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ING is a global financial institution with a strong European base, offering banking services through its operating company ING Bank. The purpose of ING Bank is empowering people to stay a step ahead in life and in business. ING Bank’s 52,000 employees offer retail and wholesale banking services to customers in over 40 countries.

ING Group shares are listed on the exchanges of Amsterdam (INGA AS, INGA.AS), Brussels and on the New York Stock Exchange (ADRs: ING US, ING.N).

Sustainability forms an integral part of ING’s strategy, which is evidenced by the number one position among 395 banks ranked by Sustainalytics. ING Group shares are being included in the FTSE4Good index and in the Dow Jones Sustainability Index (Europe and World) where ING is among the leaders in the Banks industry group.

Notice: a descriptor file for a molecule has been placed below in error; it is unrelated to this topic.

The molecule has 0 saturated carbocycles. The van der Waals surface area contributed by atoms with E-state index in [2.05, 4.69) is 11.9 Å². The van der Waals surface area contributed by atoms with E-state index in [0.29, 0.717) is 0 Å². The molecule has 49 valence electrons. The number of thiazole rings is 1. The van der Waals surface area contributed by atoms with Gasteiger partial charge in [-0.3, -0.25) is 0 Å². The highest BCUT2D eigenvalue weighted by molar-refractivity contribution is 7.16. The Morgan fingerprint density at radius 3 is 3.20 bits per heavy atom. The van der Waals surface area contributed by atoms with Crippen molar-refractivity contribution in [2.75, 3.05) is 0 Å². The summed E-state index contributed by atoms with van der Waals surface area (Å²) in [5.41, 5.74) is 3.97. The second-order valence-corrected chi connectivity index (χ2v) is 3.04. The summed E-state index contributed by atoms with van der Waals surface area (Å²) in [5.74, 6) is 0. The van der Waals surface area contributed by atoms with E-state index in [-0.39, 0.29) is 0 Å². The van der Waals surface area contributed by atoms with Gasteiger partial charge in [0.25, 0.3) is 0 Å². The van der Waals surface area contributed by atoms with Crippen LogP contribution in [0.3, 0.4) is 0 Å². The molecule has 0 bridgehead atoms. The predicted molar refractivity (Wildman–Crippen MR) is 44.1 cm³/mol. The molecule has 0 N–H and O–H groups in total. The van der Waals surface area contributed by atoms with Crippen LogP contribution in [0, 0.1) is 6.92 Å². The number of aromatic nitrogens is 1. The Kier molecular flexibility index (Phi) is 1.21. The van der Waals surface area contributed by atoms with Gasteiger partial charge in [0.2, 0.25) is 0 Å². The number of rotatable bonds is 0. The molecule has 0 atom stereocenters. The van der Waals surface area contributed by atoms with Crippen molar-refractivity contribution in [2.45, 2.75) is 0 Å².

Elements of this press release contain or may contain information about ING Groep N.V. and/ or ING Bank N.V. within the meaning of Article 7(1) to (4) of EU Regulation No 596/ 2014.

Projects may be subject to regulatory approvals. Insofar as they could have an impact in Belgium, all projects described are proposed intentions of the bank. No formal decisions will be taken until the information and consultation phases with the Work Council have been properly finalised.